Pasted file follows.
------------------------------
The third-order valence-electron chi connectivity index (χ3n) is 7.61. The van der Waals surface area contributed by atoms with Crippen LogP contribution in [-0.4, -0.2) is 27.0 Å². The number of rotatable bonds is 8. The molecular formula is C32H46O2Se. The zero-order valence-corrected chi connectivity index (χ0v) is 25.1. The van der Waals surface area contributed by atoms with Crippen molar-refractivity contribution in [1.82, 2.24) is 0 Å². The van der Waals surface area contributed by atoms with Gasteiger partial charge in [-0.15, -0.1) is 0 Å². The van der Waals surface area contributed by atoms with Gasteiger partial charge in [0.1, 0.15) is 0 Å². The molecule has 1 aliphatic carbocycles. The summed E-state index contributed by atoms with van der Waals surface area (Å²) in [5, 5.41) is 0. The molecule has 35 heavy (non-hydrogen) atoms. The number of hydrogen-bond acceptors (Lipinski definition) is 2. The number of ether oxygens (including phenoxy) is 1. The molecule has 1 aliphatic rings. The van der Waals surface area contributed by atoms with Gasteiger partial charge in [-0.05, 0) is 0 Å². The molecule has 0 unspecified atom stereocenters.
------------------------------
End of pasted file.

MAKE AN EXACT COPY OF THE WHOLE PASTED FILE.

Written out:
The third-order valence-electron chi connectivity index (χ3n) is 7.61. The van der Waals surface area contributed by atoms with Crippen LogP contribution in [-0.4, -0.2) is 27.0 Å². The number of rotatable bonds is 8. The molecular formula is C32H46O2Se. The zero-order valence-corrected chi connectivity index (χ0v) is 25.1. The van der Waals surface area contributed by atoms with Crippen molar-refractivity contribution in [1.82, 2.24) is 0 Å². The van der Waals surface area contributed by atoms with Gasteiger partial charge in [-0.15, -0.1) is 0 Å². The van der Waals surface area contributed by atoms with Gasteiger partial charge in [0.1, 0.15) is 0 Å². The molecule has 1 aliphatic carbocycles. The summed E-state index contributed by atoms with van der Waals surface area (Å²) in [5, 5.41) is 0. The molecule has 35 heavy (non-hydrogen) atoms. The number of hydrogen-bond acceptors (Lipinski definition) is 2. The number of ether oxygens (including phenoxy) is 1. The molecule has 1 aliphatic rings. The van der Waals surface area contributed by atoms with Gasteiger partial charge in [-0.05, 0) is 0 Å². The molecule has 0 unspecified atom stereocenters.